Iran’s first fire on US drone raises tension
WASHINGTON / TEHRAN
Visiting Iranian President Mahmoud Ahmadinejad (R) and Vietnamese President Truong Tan Sang attend a welcoming ceremony in Hanoi. A MQ-1 Predator (inset) was targeted by two Iranian jets last week, Pentagon says. AFP photosA strike by Iranian fighter jets on an unarmed U.S. Predator drone last week, the first such incident ever, did not succeed in downing the drone but did further increase the tension between the two countries.
The incident, confirmed by the Pentagon on Nov. 8, occurred on Nov. 1, less than a week before the U.S. presidential election, but the Pentagon had kept it quiet until reports of the confrontation leaked out, Agence France-Presse reported. “They intercepted the aircraft and fired multiple rounds,” spokesman George Little told a news conference. The Su-25 Frogfoot fighters, much faster than the slow-moving turboprop drone, fired at least twice and made two passes, he said.
Confirmation from Iran
Iran’s defense minister confirmed the strike. “Last week an anonymous plane entered the space over the territorial waters of the Islamic Republic of Iran in the Persian Gulf area which, due to the timely, clever and decisive action of our armed forces, was forced to flee,” Ahmad Vahidi was quoted on ISNA as saying. “This instance and others before show that the Islamic Republic of Iran has the needed vigilance to monitor all movements and takes decisive and timely actions.”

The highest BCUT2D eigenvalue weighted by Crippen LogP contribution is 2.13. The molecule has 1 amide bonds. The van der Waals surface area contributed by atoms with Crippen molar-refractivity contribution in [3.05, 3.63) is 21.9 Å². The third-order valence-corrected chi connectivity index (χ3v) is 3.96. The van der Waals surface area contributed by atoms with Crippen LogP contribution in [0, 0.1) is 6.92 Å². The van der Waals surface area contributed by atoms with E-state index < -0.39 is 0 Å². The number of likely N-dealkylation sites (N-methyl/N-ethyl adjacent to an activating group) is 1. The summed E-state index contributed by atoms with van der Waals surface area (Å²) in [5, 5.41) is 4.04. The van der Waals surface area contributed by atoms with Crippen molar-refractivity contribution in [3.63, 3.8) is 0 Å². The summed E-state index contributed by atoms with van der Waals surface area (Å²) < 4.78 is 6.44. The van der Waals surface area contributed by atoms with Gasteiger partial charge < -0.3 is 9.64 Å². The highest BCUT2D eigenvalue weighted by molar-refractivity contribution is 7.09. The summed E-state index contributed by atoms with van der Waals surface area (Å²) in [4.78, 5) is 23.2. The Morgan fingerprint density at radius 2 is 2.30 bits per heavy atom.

The MQ-1 drone was pursued further by the Iranian warplanes but was not fired on again, Pentagon spokesman said. The Predator later returned safely to an unspecified military base in the region following the incident. The intercept was the first time Tehran had fired at an unmanned U.S. aircraft in their 33 year stand-off, Reuters reported. The U.S. military drone was “never in Iranian air space” and came under fire from the fighter jets off the Iranian coast over international waters, Little said. The robotic Predator aircraft was conducting “routine surveillance.”
“The United States has communicated to the Iranians that we will continue to conduct surveillance flights over international waters over the Arabian Gulf consistent with longstanding practice and our commitment to the security of the region,” he said. In a warning to Tehran, the Pentagon spokesman said the U.S. was fully prepared to safeguard its forces. “We have a wide range of options - from diplomatic to military - to protect our military assets and our forces in the region, and we will do so when necessary,” Little said.
The confrontation threatened to derail diplomatic efforts to defuse a mounting crisis over Tehran’s nuclear program.
A new round of talks between Iran and the International Atomic Energy Agency (IAEA) are planned to be held in mid-December in Tehran, diplomatic sources said on Nov. 9. The last round of talks took place in August.